God’s Covenants Come Out of Wildernesses by Jamie Campbell
I’m not sure which of the church’s penitential seasons I love more – Advent or Lent. I have a sneaking suspicion it may be Lent – not because of any great theological or liturgical reason, but because I actually get to sit back and observe the season properly. We’ve turned Advent into an elongation of Christmas that means that for those of us responsible for church music O Come All Ye Faithful and Hark the Herald Angels Sing may have been played and or sung over a hundred times before we get to the 25th of December!
But with Lent we don’t seem to do that – we keep Easter at the end of it, the light at the end of the tunnel that we, eventually, get to. In many churches this period of penitence is marked by making the church as stark as possible, covering crosses and other images, using unbleached candles, even going as far as wearing sackcloth vestments. The word “Alleluia” is buried for 40 day –sometimes even given a full funeral. And then Easter Sunday comes and it’s a beautiful and joyous occasion.
We, of course, have a mini-Easter each week; but what really makes Easter Sunday special is when you go through the drama of 40 days of “wilderness” and then break forth into joy!
I have to confess; it wasn’t until I joined the Episcopal church and experienced Lent and Holy Week that Easter Sunday became a very special occasion. Although Tain Parish Church always marked Good Friday and always had a Family Service on Easter Sunday I didn’t see any great difference between Easter and any of the other Family Services1.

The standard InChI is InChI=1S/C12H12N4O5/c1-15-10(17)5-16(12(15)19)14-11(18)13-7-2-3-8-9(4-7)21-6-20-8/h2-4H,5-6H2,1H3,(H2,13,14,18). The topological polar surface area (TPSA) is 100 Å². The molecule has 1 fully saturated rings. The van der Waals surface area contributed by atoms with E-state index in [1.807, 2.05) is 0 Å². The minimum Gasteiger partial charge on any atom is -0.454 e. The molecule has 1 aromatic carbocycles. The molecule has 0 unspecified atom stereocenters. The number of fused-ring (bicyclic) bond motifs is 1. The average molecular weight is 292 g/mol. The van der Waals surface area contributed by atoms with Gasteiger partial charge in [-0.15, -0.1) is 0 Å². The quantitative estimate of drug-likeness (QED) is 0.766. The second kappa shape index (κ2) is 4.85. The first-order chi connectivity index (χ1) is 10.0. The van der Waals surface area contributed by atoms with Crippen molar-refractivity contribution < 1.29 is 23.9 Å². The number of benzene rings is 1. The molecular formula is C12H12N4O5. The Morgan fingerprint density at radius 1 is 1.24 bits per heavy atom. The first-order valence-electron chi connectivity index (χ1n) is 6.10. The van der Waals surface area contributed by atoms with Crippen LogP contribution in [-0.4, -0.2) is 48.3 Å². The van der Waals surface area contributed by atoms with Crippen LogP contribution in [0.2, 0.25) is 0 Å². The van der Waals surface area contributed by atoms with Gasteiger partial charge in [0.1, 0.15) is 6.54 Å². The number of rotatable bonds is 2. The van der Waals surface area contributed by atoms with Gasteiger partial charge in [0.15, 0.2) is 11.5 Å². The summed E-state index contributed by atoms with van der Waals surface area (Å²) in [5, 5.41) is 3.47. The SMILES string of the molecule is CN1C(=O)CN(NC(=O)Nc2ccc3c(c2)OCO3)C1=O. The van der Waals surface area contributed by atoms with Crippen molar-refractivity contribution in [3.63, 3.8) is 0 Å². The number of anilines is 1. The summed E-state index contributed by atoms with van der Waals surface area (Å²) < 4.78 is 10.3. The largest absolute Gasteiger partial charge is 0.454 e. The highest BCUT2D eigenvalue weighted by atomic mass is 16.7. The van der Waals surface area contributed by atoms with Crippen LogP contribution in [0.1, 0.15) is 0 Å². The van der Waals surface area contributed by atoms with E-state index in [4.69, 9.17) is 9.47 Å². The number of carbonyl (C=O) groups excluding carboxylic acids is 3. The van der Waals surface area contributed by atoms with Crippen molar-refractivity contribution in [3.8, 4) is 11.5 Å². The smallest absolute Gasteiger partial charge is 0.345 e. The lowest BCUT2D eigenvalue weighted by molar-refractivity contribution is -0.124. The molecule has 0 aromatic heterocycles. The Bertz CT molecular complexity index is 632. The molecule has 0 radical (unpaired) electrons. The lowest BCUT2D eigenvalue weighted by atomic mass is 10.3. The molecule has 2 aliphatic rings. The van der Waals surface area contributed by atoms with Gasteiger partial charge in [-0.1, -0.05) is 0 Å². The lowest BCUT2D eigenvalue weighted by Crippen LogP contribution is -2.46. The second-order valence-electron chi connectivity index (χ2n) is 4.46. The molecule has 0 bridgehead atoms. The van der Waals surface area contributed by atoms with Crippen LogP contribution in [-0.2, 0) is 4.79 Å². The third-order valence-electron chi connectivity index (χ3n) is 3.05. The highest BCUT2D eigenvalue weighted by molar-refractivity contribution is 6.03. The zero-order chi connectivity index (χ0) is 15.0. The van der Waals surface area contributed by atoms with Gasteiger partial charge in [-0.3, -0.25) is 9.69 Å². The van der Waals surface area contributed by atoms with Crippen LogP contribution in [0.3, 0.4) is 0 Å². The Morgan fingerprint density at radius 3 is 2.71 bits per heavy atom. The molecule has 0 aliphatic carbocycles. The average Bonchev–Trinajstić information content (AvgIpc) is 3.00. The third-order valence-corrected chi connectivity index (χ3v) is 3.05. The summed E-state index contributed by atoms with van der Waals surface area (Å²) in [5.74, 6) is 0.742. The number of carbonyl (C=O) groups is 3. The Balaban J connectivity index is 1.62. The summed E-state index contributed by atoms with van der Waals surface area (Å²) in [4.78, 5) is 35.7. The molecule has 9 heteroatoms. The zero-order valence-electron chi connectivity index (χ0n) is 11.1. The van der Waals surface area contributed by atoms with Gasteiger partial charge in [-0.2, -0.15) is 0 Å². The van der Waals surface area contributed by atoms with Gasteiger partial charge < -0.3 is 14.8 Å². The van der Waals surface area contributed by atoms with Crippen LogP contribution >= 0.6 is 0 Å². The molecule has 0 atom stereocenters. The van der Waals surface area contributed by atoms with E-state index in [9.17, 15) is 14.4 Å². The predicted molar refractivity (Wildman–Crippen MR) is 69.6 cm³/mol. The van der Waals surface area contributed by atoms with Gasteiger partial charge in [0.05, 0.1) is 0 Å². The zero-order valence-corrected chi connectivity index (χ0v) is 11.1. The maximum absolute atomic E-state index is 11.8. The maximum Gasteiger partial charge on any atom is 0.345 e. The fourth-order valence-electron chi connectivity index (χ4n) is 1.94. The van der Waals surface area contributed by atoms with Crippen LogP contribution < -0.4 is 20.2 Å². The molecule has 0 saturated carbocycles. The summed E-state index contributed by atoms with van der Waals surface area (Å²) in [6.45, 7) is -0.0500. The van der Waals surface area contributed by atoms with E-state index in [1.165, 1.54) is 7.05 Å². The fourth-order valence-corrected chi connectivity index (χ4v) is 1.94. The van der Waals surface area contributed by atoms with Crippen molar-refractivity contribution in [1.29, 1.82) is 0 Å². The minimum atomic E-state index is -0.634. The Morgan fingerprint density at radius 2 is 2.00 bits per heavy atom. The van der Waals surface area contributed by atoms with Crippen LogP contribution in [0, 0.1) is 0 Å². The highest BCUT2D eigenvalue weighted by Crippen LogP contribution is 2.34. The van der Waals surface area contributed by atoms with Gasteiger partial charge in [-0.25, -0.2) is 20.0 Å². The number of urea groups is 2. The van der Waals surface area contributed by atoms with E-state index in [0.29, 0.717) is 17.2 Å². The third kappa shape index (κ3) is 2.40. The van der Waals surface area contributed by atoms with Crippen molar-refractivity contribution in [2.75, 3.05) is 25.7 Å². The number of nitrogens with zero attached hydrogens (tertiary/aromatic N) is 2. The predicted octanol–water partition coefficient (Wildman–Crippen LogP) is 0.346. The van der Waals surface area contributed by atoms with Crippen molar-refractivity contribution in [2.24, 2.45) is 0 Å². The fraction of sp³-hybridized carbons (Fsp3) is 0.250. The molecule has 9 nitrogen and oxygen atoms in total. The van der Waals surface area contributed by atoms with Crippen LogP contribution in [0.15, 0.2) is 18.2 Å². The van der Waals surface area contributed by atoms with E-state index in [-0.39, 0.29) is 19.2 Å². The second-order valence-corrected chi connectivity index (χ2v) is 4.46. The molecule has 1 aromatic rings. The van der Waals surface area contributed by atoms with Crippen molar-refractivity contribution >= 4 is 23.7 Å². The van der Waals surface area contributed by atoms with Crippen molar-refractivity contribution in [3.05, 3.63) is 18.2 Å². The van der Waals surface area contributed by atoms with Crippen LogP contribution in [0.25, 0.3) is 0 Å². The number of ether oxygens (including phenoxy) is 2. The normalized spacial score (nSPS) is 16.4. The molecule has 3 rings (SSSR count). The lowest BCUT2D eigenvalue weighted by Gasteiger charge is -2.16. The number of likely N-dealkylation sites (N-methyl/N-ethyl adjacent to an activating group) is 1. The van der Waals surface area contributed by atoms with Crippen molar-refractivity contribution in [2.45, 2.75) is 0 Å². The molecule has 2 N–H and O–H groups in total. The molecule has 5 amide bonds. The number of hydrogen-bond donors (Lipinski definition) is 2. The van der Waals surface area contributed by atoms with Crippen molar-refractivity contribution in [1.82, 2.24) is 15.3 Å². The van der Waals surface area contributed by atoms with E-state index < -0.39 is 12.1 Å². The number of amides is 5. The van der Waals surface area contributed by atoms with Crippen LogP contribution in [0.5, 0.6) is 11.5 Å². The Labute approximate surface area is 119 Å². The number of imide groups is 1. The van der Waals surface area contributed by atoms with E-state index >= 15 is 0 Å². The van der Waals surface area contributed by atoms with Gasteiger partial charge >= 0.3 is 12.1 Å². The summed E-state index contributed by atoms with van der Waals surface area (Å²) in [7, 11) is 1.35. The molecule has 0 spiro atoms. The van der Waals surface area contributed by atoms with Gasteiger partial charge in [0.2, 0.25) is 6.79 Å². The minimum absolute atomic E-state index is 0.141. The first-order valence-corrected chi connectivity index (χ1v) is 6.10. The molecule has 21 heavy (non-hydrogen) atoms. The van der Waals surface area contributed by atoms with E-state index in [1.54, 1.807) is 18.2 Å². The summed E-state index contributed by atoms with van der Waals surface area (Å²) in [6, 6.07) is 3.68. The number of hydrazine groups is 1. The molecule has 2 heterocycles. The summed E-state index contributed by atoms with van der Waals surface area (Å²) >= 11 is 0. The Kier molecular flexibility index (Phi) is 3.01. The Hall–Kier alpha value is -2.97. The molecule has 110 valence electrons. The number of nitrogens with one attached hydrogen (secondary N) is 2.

You see, the issue was that there was no Lent.
One of the key themes in Advent and Lent is waiting. In Advent we wait for the Birth of Jesus, but what do we wait for in Lent?
Put very crudely, we wait for it to be over. If we’ve given up something, we wait to take it up again -and we enjoy it all the more for having spent 45 days without it (unless you enjoy a Sabbath from your fast each Sunday).
Our Old Testament Lesson today almost jumps the gun a bit for a Lenten reading. We all know the story of Noah’s Ark that this follows – 40 days on a boat in open water. A very wet wilderness. Then comes “The Rainbow days of Noah” – at the end of it all God makes a covenant, a promise and gives Noah a sign of this; though, I’m sure Noah would have liked this sign a lot earlier.
Many of us, I’m sure, can relate to Noah’s experience on the Ark. He was (remembering that he had to wait for the waters to clear) 150 days locked in with his family while outside the storm and the seas raged. Some of you may read this and say “only 150?! He got off lightly, I’ve been stuck here for nearly a year….LET ME OUT!”